Team:Heidelberg/Human Practice/igemathome


– Empower Science.



iGEM@home is a distributed computing platform build upon the BOINC framework. Volunteers download a client software that receives and runs work packages distributed from a central server. Combining the computational capacity of at least hundreds of personal computers, this approach allows (1) future iGEM teams to run heavy computations without the need of access to a big server cluster and (2) offers the opportunity to spread information about Synthetic Biology and iGEM events and projects. By actively promoting the platform and constantly motivating a growing community of iGEM@home supporters, we managed to accumulated more than 1.5 TeraFLOPS of computational power and displayed about 40,000 screensaver slides to more than 400 community members. We conducted a survey for evaluation and found our project content well received by the community: 80% of first time BOINC users was also interested in the information on synthetic biology and over 60% of the users had never heard of iGEM before and got involved into synthetic biology via iGEM@home. The succes of the project was reflected and stimulated by the national and international press.

If you want to know more about the software that we developed please visit our Software Overview page, if you are rather interested in the modelling that we ran on iGEM@home and how it relates to our project, please visit the Linker modeling page. If you want to become part of the iGEM@home community please visit

Principle of Distributed Computing
Principle of Distributed Computing


The creative concepts developed and the plethora of information gathered during the last decade by iGEM teams from all over the world proof efforts in Human Practices worth to be rewarded with a track of its own in this year’s iGEM competition. Since iGEM teams from Heidelberg have always been interested in the question how laymen citizens can get involved into synthetic biology, they already introduced new concepts to the community to improve communication (first abstract page in multiple languages, first site tour for laymen, first mascot 2008), to do research on the mechanisms of science communication (2010) and to encourage reflection by philosophers and artists as representers of society (2010, 2013). Following the findings of our former team mates , also supported by literature as described here, that acceptance towards a technology is not correlated with the information provided to a sceptic public, we rather aim at involving the public into the creative process of scientific work. In the style of the new iGEM community labs track that encourages science amateurs to contribute “beyond the accolades of scientific publishing and economic reward”, we sought for a new way to involve laymen in actual science and build a strong community of well informed supporters and communicators of synthetic biology at the same time. Thereby we want to lay the foundation for a democratization of Science in an enlightened society. Now we proudly present the crowdsourcing and communication platform iGEM@home!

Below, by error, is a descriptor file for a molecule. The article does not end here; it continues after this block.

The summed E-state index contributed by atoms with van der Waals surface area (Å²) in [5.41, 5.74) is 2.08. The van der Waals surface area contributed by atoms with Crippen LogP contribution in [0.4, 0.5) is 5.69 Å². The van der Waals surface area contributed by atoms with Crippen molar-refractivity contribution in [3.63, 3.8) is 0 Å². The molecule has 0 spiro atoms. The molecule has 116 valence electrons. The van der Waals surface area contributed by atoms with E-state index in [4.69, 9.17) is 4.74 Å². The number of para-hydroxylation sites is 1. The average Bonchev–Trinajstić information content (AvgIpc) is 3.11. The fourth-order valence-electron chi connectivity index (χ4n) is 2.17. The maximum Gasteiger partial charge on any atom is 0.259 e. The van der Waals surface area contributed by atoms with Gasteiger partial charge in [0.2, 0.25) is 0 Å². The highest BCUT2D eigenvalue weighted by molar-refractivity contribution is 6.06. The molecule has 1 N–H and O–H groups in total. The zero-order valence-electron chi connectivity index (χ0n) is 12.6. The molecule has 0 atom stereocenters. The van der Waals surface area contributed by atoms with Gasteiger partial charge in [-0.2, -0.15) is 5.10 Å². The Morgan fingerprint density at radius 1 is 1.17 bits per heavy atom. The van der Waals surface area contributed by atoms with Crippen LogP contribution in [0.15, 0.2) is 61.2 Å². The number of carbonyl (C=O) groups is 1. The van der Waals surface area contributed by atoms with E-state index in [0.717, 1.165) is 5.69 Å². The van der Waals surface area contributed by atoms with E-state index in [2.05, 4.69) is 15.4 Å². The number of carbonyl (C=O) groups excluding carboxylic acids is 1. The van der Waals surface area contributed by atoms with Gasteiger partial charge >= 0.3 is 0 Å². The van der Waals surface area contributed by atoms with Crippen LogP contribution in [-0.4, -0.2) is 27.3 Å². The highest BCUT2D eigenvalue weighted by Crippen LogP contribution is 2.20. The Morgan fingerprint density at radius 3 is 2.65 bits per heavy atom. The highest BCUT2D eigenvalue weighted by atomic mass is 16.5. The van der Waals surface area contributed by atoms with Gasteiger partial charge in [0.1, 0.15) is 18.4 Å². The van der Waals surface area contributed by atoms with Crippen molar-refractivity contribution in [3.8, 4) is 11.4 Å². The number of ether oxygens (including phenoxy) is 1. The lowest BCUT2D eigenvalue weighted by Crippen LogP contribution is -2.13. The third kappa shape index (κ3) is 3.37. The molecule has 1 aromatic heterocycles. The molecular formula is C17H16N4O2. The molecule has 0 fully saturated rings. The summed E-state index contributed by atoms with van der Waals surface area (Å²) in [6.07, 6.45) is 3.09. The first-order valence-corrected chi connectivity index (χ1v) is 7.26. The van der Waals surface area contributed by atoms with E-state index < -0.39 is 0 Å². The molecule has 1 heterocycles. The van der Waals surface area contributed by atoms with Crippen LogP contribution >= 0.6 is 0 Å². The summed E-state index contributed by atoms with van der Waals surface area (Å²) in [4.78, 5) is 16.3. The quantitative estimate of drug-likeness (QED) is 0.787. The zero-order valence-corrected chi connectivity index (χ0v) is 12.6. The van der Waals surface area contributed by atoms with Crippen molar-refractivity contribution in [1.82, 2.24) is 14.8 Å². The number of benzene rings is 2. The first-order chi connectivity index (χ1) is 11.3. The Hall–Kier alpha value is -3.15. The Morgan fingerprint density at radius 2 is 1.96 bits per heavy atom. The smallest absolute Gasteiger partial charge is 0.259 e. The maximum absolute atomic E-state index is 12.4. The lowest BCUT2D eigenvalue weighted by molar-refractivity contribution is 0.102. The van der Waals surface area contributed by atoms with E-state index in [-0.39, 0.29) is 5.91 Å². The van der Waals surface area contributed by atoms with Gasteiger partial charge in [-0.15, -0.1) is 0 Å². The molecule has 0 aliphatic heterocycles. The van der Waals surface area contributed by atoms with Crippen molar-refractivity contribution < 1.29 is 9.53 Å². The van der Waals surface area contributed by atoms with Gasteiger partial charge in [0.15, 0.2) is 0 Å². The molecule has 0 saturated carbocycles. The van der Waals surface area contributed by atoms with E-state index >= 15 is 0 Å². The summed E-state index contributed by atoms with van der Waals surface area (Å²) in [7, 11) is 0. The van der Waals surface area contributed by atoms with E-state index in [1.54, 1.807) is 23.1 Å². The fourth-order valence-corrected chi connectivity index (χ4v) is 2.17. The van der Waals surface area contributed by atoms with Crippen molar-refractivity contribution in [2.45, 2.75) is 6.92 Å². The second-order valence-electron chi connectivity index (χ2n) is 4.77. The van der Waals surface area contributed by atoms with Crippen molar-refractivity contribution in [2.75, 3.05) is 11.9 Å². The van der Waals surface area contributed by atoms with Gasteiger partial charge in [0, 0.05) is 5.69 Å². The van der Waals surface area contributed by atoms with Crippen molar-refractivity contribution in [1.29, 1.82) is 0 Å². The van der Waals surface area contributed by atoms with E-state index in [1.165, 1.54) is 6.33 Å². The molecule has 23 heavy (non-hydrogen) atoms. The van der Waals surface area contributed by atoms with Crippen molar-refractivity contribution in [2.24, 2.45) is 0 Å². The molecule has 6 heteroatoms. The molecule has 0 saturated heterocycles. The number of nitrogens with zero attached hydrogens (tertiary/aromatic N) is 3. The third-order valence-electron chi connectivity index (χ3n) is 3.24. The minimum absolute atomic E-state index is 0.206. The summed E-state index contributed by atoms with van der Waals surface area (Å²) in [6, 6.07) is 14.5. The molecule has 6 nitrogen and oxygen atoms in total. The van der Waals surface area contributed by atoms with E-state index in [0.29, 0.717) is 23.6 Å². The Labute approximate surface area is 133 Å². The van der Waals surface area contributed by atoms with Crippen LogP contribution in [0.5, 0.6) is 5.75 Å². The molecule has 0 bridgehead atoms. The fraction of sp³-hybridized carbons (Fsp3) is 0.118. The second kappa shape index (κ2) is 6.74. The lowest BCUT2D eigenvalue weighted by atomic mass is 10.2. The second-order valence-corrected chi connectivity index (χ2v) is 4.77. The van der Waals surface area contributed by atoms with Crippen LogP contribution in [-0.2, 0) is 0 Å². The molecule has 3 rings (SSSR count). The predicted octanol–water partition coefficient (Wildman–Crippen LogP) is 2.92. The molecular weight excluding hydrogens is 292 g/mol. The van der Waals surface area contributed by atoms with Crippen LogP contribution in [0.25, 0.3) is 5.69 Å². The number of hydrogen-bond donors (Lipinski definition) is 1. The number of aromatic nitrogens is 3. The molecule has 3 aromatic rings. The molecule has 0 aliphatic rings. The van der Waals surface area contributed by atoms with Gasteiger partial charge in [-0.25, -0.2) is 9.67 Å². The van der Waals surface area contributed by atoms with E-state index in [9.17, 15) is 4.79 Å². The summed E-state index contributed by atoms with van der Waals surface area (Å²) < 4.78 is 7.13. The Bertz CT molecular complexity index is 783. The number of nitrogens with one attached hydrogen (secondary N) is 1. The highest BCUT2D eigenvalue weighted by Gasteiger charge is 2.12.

Introducing Distributed Computing to the iGEM community

Modern biology uses computational simulations of models for validation as well as to predict key experiments and suitable designs for specific applications. Despite of the fact that the experience with and the mere amount of algorithms and code dedicated to biological systems is growing exponentially these days, big data evaluation such as sequence analysis and multidimensional problems such as protein folding still consume vast amounts of computational resources. Therefore main aspects of biological science are only accessible to research institutions that provide these resources in form of supercomputers or computer clusters. In order to open computational biology up to all future iGEM teams in a manner that is not dependant of institutional affiliations, we decided to develop a platform from a set of applications that build upon the BOINC framework for distributed computing ( Details on Software). Thereby we provide access to computing power for future (community lab) iGEM teams and at the same time create an opening for laymen to jump in and empower science!

BOINC and iGEM - Foundations of a rewarding relationship

The BOINC framework distributes computational tasks to volunteers who provide computational resources in form of calculation time spent by the CPU of their idling personal computers. Volunteers download and install a client software that receives work packages from a central server unit and runs calculations once the computer is not in use. Alternatively users may dedicate a certain percentage of their computing power to destributed computing projects that they like to support. After the successful execution of the computation the result is uploaded to our server.